It is a sign of the times that overtures on behalf of taxpayer-subsidised wind farm developments, large and small, are currently outstripping proposals for house extensions in the in-trays of planning officers at Scottish Borders Council.
With a new council due to be elected next week, a plea to those candidates who may find themselves on the local authority’s quasi-judicial planning committee has been issued this week on behalf of no fewer than eight action groups, set up in the region to stave off what they claim will be the “degradation” of the countryside if the march of the turbines continues unabated.
The campaigning organisations have also combined to endorse a survey of all 72 candidates seeking votes across SBC’s 11 wards next Thursday.
Claiming to have more that 1,200 members, five of the groups were set up to fight specific wind farm proposals – at Brunta Hill, Dunion, Minto Hill, Chesters and near Hermitage Castle – while the others – Save Scott’s Countryside, the Lauderdale Preservation Group and Save the Lammermuirs – are more generically focused in halting unbridled wind farm expansion.
The network’s spokesman is David Walmsley, chairman of the Minto Hill Conservation Group (MHCG), who told TheSouthern: “Wind energy produced in the Borders already, according to SBC, creates enough energy to power nine times the number of homes here. Indeed, if every wind turbine planning application, plus all those under consideration, were successful, there would be nearly 1,000 turbines in the region.
“Yet the spread of turbines across our magnificent scenery will not make electricity cheaper for Borderers and, like everyone else in the UK, we are paying bigger and bigger bills to cross-subsidise the fat cats, most from outside Britain, who own the wind farms.
“Almost one in 10 adults in the Borders works in a job related to tourism and UK visitors to our unspoilt countryside boost the local economy by £70million annually. So jobs and the economy will be at risk if tourism starts to fall so it is important all candidates are aware of the facts and strength of feeling about wind energy as well as key planning issues affecting developments in the countryside.”
According to Mr Walmsley, the survey of candidates, carried out on behalf of the dissenting network by the MHCG, met with a paltry response, with only 15 out the hopefuls replying.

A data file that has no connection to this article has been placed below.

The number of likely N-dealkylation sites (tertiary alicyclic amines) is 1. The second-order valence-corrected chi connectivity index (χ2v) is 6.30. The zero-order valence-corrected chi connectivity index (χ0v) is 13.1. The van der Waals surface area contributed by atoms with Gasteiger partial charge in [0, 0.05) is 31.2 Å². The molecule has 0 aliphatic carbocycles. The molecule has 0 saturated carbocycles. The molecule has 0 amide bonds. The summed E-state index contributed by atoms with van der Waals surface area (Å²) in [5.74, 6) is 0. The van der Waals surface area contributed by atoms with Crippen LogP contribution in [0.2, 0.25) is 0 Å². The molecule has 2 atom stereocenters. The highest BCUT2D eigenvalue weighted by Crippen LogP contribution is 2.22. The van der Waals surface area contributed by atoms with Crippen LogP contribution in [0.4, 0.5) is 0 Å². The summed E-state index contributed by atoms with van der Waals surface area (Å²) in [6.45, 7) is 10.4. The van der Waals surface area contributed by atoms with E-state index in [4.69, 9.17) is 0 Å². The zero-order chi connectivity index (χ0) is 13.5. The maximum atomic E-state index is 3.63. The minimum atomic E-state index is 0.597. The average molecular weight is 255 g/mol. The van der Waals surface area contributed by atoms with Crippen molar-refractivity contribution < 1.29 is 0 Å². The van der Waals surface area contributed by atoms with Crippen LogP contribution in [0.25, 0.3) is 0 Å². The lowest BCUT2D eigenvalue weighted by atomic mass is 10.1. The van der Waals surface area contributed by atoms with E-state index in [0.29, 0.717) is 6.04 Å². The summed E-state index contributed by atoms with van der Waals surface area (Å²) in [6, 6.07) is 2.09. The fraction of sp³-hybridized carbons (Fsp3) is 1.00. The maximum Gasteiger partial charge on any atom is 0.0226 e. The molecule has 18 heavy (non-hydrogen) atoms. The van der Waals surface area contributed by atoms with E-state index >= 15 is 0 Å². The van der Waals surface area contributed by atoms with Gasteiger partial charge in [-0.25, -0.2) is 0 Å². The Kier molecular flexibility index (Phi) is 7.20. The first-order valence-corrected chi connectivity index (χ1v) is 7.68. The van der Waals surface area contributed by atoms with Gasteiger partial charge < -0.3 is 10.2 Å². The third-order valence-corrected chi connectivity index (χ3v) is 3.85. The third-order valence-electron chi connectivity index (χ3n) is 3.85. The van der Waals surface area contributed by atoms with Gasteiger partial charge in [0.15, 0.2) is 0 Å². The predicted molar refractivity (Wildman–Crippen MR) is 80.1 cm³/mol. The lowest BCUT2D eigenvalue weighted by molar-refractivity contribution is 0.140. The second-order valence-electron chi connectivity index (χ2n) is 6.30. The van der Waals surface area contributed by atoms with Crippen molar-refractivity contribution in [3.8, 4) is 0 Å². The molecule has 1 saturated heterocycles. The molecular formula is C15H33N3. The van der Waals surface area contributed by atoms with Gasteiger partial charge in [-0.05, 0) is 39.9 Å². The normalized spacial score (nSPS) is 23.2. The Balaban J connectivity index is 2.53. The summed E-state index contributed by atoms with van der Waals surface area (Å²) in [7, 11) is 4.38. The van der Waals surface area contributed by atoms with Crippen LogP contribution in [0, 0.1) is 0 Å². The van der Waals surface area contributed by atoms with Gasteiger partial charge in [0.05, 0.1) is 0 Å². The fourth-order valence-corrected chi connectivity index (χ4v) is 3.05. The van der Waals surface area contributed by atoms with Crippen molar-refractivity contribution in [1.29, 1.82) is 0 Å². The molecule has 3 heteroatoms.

“Significantly, but perhaps unsurprisingly, the only party with no responses was the SNP whose leader intimated that candidates did not want to compromise their chances of serving on the planning committee,” he revealed.
“All respondents are keenly aware of wind energy issues, including the proximity of turbines to homes and the handling of so-called community benefits. Most [respondents] were against planning permission being granted for any turbines within 2km of any house other than in exceptional circumstances.
“Most respondents agreed that community benefits should not be negotiated and disbursed by unelected community groups as has been – and still is – happening in the Borders, but by community councils or SBC.
“Most also believed the co-operative model, in which individual local residents are encouraged to become investors in a wind turbine project, unfairly favours small numbers of people who can afford to invest.”
Mr Walmsley acknowledged that planning matters, although dealt with at SBC level, were regulated by the Scottish Government.
“Councillors elected in May must make it their business to raise local issues with colleagues at Holyrood,” he told us. “My own group has been exchanging views with ministers and MSPs on several issues, including planning fees, notification of planning applications and residents’ rights.
“We believe the mandatory postal notification to residents needs to be extended to a 5km radius for any structure over 10metres high, because anything higher than this in a rural area will have a much greater impact on residents than, say, a garage extension.
“We all know that wind energy on an industrial scale is little more than a very expensive way to give rich people lots of money and we who live in, and love, the Borders can only hope all candidates at the election get to grips with wind power and planning issues and engage with the electorate before polling day. Otherwise, they may well lose votes.”
z Having considered views from the local community, renewables giant E.ON has announced this week it has reduced the scale of its proposed wind farm at Corsbie Moor, three miles south east of Lauder, from 12 turbines to nine.
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